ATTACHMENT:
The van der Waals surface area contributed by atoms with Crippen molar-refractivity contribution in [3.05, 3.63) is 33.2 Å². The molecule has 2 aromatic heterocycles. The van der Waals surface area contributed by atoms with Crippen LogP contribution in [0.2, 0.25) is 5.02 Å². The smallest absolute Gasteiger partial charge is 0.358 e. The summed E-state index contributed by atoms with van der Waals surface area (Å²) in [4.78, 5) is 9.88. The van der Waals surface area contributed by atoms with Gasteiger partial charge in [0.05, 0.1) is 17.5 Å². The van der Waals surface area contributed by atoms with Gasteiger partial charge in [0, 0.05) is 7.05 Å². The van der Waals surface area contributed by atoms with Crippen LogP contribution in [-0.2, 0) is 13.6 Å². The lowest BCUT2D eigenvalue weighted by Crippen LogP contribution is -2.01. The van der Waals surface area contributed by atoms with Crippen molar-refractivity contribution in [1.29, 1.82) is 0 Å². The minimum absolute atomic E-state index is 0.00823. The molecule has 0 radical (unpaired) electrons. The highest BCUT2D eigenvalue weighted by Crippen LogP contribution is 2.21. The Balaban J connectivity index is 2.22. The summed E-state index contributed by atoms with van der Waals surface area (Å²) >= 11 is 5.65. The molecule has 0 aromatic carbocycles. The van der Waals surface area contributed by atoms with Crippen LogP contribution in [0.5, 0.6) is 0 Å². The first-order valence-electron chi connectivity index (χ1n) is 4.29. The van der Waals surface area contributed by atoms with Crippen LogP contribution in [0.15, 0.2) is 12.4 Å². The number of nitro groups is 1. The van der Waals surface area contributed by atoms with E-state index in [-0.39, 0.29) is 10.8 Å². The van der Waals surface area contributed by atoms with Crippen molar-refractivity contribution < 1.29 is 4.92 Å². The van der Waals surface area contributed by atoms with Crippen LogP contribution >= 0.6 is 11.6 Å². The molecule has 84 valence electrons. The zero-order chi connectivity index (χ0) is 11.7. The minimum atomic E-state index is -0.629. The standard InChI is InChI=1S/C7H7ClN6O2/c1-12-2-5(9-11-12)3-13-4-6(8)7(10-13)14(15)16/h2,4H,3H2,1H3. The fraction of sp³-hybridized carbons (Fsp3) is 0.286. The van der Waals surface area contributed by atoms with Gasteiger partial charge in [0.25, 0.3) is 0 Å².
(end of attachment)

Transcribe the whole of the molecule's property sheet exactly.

The van der Waals surface area contributed by atoms with Crippen molar-refractivity contribution in [3.05, 3.63) is 33.2 Å². The molecule has 2 aromatic heterocycles. The van der Waals surface area contributed by atoms with Crippen LogP contribution in [0.2, 0.25) is 5.02 Å². The smallest absolute Gasteiger partial charge is 0.358 e. The summed E-state index contributed by atoms with van der Waals surface area (Å²) in [4.78, 5) is 9.88. The van der Waals surface area contributed by atoms with Gasteiger partial charge in [0.05, 0.1) is 17.5 Å². The van der Waals surface area contributed by atoms with Gasteiger partial charge in [0, 0.05) is 7.05 Å². The van der Waals surface area contributed by atoms with Crippen LogP contribution in [-0.2, 0) is 13.6 Å². The lowest BCUT2D eigenvalue weighted by Crippen LogP contribution is -2.01. The van der Waals surface area contributed by atoms with Crippen molar-refractivity contribution in [1.29, 1.82) is 0 Å². The minimum absolute atomic E-state index is 0.00823. The molecule has 0 radical (unpaired) electrons. The highest BCUT2D eigenvalue weighted by Crippen LogP contribution is 2.21. The Balaban J connectivity index is 2.22. The summed E-state index contributed by atoms with van der Waals surface area (Å²) >= 11 is 5.65. The molecule has 0 aromatic carbocycles. The van der Waals surface area contributed by atoms with Crippen LogP contribution in [0.5, 0.6) is 0 Å². The first-order valence-electron chi connectivity index (χ1n) is 4.29. The van der Waals surface area contributed by atoms with Crippen LogP contribution in [0.15, 0.2) is 12.4 Å². The number of nitro groups is 1. The van der Waals surface area contributed by atoms with E-state index in [-0.39, 0.29) is 10.8 Å². The van der Waals surface area contributed by atoms with Crippen molar-refractivity contribution < 1.29 is 4.92 Å². The van der Waals surface area contributed by atoms with Crippen LogP contribution >= 0.6 is 11.6 Å². The molecule has 84 valence electrons. The zero-order chi connectivity index (χ0) is 11.7. The minimum atomic E-state index is -0.629. The standard InChI is InChI=1S/C7H7ClN6O2/c1-12-2-5(9-11-12)3-13-4-6(8)7(10-13)14(15)16/h2,4H,3H2,1H3. The fraction of sp³-hybridized carbons (Fsp3) is 0.286. The van der Waals surface area contributed by atoms with Gasteiger partial charge in [0.25, 0.3) is 0 Å².